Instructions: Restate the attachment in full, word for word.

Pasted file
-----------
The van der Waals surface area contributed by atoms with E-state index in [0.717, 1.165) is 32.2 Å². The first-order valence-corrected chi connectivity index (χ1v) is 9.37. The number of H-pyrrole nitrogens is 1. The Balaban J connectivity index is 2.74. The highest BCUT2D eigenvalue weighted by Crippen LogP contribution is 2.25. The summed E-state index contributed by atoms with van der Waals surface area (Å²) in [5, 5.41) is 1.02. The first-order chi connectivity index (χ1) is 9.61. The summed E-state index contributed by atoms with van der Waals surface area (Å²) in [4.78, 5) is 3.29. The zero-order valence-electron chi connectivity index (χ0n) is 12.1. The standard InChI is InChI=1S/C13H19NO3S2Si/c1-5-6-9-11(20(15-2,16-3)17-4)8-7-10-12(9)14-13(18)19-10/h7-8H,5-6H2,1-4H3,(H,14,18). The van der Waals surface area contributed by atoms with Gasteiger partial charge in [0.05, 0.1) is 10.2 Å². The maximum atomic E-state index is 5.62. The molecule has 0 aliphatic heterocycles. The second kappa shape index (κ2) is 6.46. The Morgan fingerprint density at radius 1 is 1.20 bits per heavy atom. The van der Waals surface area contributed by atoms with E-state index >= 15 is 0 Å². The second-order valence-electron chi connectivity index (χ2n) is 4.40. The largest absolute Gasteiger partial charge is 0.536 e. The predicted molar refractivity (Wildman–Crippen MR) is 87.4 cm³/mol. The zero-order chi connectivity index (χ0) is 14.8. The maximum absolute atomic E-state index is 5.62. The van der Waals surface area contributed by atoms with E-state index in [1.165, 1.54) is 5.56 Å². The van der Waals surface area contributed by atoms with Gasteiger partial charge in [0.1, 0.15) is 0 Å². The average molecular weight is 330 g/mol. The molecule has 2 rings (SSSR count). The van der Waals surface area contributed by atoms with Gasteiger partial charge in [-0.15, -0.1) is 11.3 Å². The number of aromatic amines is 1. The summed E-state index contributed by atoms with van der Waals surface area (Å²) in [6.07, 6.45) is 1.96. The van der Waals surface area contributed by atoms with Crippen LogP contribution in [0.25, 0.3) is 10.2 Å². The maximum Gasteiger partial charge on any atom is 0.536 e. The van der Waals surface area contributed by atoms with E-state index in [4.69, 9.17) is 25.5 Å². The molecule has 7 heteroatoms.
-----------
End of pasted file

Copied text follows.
The van der Waals surface area contributed by atoms with E-state index in [0.717, 1.165) is 32.2 Å². The first-order valence-corrected chi connectivity index (χ1v) is 9.37. The number of H-pyrrole nitrogens is 1. The Balaban J connectivity index is 2.74. The highest BCUT2D eigenvalue weighted by Crippen LogP contribution is 2.25. The summed E-state index contributed by atoms with van der Waals surface area (Å²) in [5, 5.41) is 1.02. The first-order chi connectivity index (χ1) is 9.61. The summed E-state index contributed by atoms with van der Waals surface area (Å²) in [4.78, 5) is 3.29. The zero-order valence-electron chi connectivity index (χ0n) is 12.1. The standard InChI is InChI=1S/C13H19NO3S2Si/c1-5-6-9-11(20(15-2,16-3)17-4)8-7-10-12(9)14-13(18)19-10/h7-8H,5-6H2,1-4H3,(H,14,18). The van der Waals surface area contributed by atoms with Gasteiger partial charge in [0.05, 0.1) is 10.2 Å². The maximum atomic E-state index is 5.62. The molecule has 0 aliphatic heterocycles. The second kappa shape index (κ2) is 6.46. The Morgan fingerprint density at radius 1 is 1.20 bits per heavy atom. The van der Waals surface area contributed by atoms with E-state index >= 15 is 0 Å². The second-order valence-electron chi connectivity index (χ2n) is 4.40. The largest absolute Gasteiger partial charge is 0.536 e. The predicted molar refractivity (Wildman–Crippen MR) is 87.4 cm³/mol. The zero-order chi connectivity index (χ0) is 14.8. The maximum absolute atomic E-state index is 5.62. The van der Waals surface area contributed by atoms with E-state index in [1.165, 1.54) is 5.56 Å². The van der Waals surface area contributed by atoms with Gasteiger partial charge in [0.1, 0.15) is 0 Å². The average molecular weight is 330 g/mol. The molecule has 2 rings (SSSR count). The van der Waals surface area contributed by atoms with Gasteiger partial charge in [-0.15, -0.1) is 11.3 Å². The number of aromatic amines is 1. The summed E-state index contributed by atoms with van der Waals surface area (Å²) in [6.07, 6.45) is 1.96. The van der Waals surface area contributed by atoms with Crippen LogP contribution in [0.25, 0.3) is 10.2 Å². The maximum Gasteiger partial charge on any atom is 0.536 e. The van der Waals surface area contributed by atoms with E-state index in [4.69, 9.17) is 25.5 Å². The molecule has 7 heteroatoms.